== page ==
Is the city liable?
Thurman attacked Tracey Thurman at the home of Judy Bentley and Richard St. Hilaire in the city of
Charles Thurman went to the St. Hilaire–Bentley residence and took by force their son Charles J. Thurman, Jr. Tracey Thurman and Mr. St. Hilaire went to police headquarters to make a formal complaint. At that point, police officers of refused to take a complaint—even of trespassing.
Charles Thurman screamed threats to Tracey Thurman while she was sitting in her car. Officer Neil Gemelli stood on the street watching Charles Thurman scream threats at Tracey Thurman until Charles Thurman broke the windshield of Tracey’s car while she was inside the vehicle. Officer Gemelli arrested Charles Thurman.
Charles was convicted of breach of peace. He received a suspended sentence of six months and a two-year “conditional discharge,” during which he was ordered to stay completely away from Tracey Thurman and the Bentley–St. Hilaire residence and to commit no further crimes. Charles was informed of the sentence.
While Tracey Thurman was at the Bentley–St. Hilaire residence, Charles Thurman came to the house and threatened her again. She called the Torrington Police Department. Although informed of the violation of the conditional discharge, the officer who took the call made no attempt to find out where Charles was or to arrest him.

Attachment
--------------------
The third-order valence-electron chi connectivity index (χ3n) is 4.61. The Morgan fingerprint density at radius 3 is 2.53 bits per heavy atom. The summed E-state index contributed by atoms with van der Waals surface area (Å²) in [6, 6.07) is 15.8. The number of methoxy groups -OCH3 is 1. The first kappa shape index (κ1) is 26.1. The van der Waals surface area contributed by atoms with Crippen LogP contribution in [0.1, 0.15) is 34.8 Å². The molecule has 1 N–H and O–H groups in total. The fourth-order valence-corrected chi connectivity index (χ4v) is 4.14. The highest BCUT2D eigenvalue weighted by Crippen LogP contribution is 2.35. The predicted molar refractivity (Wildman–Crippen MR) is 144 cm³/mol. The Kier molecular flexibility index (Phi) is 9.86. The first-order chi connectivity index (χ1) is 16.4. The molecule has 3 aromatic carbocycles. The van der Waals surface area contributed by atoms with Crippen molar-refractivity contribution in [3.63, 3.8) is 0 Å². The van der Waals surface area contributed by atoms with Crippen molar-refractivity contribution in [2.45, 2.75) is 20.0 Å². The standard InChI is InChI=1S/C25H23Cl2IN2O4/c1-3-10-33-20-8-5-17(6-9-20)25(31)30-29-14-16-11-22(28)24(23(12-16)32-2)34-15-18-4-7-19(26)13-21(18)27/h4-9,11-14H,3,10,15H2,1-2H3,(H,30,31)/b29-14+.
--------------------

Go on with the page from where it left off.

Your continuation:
January 1-May 4, l983
took numerous telephone complaints from
May 4 and 5, l983
Thurman and Ms. Bentley reported to the Torrington Police Department that
Charles Thurman threatened to shoot Tracey. Officer Storrs took the written
complaint of plaintiff Tracey Thurman and her request that they get an arrest
warrant for her husband because of his death threat and violation of his
“conditional discharge.” Officer Storrs refused to take the complaint of Ms.
Bentley and he told her to come back three weeks later (
Tracey Thurman filed an application for a restraining order against Charles Thurman in the Litchfield Superior Court. That day, the court issued a restraining order forbidding Charles Thurman from assaulting, threatening, and harassing Tracey Thurman. The City was informed of this order.
Tracey Thurman asked for police protection to get to the Torrington Police Department, and when an officer brought her to the department, she asked for a warrant for her husband’s arrest. The officer told her she had wait until after the Memorial Day holiday weekend and was advised to call on Tuesday, May 31, to pursue the warrant request.
Thurman appeared once again at the Torrington Police Department to pursue the